for the Senate to use student fee money
for appropriations unless the bill approving
the allocation specified otherwise.
m 4-. -
Because of the nature of the petition,
and the timeliness, Chief Justice Mike
Brogan said that the other justices of the
court would be called for their decision. He
explained that except for himself. Bob
Gleason, who asked not to hear the case
because of conflict of interest and Dave
Hartmann, all the other justices had prior
In the Court's decision that will be
handed down today before noon, Brogan
said they will decide if the court has juris
diction to hear Adams case and also will
determine if an injunction will be placed
on ASUNs action.
Adams explained to the Court that he
had jurisdiction because of Organic Act 3 ,
passed last spring. The Act gave all regular
ly enrolled students standing in Student
"I'm a student of ASUN. I have stand
ing to challenge the actions of ASUN by
the virtue of Organic Act 3, which gave all
students that right. I'm challenging ASUN
action ; therefore, the Court has jurisdiction
to hear my case," Adam said.
Adams said he wanted a restraining
order to protect Whitacre from violating
the Regents bylaws, to protect ASUN from
looking bad and to give people time
enough to voluntarily collect money to pay
for Jackalone's visit.
Bob Gleason told the court that ASUN
had three accounts. One for book exchange
money, another for student fee money and
the third for non-student fee money.
Gleason said the third account came about
when ASUN sold a van.
Adams told the Court that ASUN could
not use money in accounts that were not
from student fees because the money used
for political speakers must be voluntarily
collected. He added that the money from
the van and the book exchange were not
voluntarily collected for political speakers
and therefore, should not be used for
The ASUN Constitution does not give
the Senate the power to allocate non
mandatory student fees, Adams said.
In an earlier interview, Bud Cuca said
that he agrees with Adams action because
the Senate should use prudence while
allocating their money.
Cuca also said he thought the court had
jurisdiction to hear Adams case because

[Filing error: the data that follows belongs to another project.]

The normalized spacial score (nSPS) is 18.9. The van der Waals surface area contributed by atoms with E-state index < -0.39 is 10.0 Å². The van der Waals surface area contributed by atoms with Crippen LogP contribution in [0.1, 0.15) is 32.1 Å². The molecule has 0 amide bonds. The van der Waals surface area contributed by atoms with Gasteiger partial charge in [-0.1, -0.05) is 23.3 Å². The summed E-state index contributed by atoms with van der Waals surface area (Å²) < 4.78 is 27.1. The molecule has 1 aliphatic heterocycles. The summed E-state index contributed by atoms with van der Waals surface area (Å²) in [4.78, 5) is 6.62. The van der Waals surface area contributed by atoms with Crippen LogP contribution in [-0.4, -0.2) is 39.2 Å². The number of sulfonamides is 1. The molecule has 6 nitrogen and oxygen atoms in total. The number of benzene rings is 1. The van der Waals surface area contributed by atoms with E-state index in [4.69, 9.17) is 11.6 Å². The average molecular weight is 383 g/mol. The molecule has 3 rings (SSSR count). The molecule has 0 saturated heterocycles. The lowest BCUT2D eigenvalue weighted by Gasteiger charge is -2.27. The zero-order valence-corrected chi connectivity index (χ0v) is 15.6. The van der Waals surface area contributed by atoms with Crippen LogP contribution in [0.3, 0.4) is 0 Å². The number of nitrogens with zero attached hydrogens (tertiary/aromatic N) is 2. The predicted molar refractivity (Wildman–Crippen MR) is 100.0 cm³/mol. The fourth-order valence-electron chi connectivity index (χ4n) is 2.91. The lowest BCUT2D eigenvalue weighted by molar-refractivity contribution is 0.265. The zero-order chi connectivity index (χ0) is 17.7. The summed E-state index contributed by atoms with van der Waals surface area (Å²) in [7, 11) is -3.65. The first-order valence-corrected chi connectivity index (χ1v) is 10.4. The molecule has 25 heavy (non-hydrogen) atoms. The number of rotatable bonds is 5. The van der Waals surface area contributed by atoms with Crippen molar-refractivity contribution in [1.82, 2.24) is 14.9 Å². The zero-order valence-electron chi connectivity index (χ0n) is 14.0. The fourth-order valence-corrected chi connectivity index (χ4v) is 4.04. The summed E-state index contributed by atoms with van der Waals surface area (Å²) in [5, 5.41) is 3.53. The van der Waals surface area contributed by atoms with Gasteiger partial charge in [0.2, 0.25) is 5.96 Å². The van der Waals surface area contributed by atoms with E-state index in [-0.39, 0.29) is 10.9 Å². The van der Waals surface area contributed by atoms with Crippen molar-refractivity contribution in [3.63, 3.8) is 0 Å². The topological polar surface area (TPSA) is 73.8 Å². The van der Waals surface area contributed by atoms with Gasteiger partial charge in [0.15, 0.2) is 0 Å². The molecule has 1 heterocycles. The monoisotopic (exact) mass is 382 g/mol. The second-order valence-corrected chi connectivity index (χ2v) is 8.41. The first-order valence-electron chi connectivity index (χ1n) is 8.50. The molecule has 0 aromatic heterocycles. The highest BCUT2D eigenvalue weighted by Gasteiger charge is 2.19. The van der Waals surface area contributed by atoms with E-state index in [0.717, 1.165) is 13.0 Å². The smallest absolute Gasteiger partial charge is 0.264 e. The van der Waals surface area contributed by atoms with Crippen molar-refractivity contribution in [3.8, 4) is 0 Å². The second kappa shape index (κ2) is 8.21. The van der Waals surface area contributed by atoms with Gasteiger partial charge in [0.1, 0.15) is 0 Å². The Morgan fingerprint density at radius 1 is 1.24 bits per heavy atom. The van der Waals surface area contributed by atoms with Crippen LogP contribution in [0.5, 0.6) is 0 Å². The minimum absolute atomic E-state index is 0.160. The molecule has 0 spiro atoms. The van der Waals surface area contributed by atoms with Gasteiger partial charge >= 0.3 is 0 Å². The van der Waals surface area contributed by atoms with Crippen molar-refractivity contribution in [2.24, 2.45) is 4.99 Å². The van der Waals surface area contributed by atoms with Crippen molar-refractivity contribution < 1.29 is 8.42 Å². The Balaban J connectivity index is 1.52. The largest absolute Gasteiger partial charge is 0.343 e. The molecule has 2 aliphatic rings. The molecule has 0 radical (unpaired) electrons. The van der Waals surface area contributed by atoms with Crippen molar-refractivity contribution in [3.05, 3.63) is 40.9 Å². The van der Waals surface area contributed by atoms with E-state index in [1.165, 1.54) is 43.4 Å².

Organic Act No. 3 gave all students the
right to be heard by Student Court.
Jackalone will be on campus today and
according to Kent Whitacre ASUN will
have to pay him today or send him a
check, depending on what the Court
J- : .
I V. 'ill
V iv t ft, 4
Photo by Mark Biilingsley
Undaunted by Tuesday's cool temperatures and brisk wind, Paul VanLith, a
UNL art student, took refuge in the sunken gardens where he found a few
quiet moments to munch on an apple and contemplate life.
Police: rape9 rumors unsubstantiated
Judicial review: UNL sorority appears
before the Panhellenic Judicial Beard on
disciplinary charges . . Page 2
Kiss mildly satisfying: Reviewer discusses
Kiss concert . . Rgge8
Hard work pays off: BUI Bamett, deeasre
tackle, tells how his playing and the
.team changed over the years , . tje 10
By Kevin Field
Rumors around campus that there have
been an unusually high number of sexual
assaults appear to be unsubstantiated. The
UNL Police Department has not received,
' any reports of sexual assault on campus
The Rape Crisis Center has not received
any reports of women being assaulted on
campus since school started, but there have
been 3 or A reports of students being4
sexually assaulted off campus, according to
Joanne Dunn, director of the center.
The number of attacks rumored to have
occurred ranged from 17 to more than SO.
Jacki Tobin, residence director of Sandoz
Hall, said she is aware of the rumors and
had heard that 47 attacks had occurred this
fall. She said she failed to find any backing
to the rumors titer checking with the UNL
Police and her superiors. 4"
She added, however, that the student
assistants have met with their floor to dis
cuss methods of avoiding attack and what
to do in case of an attack. There also is a
possibility of creating an escort service for z
women who must go somewhere at
and do not want to go alone, she said.
Captain Robert Edmunds of the UNL
Police Department said,! am not aware of
a rumor concerning a specific instance of
crime spreading like thiy one.'
Dunn said such rumors tend to build-up
the truth to. a point where things are way
out of proportion. rrTt .z
Karen KuczmarskiresMence director of
Pound Hall, said that she also is aware of
the rumors and that, ""nothing has been
substantiated anywhere." There have been
incidents unrelated sexual assault, how.
.ever, she said;. rriHir . .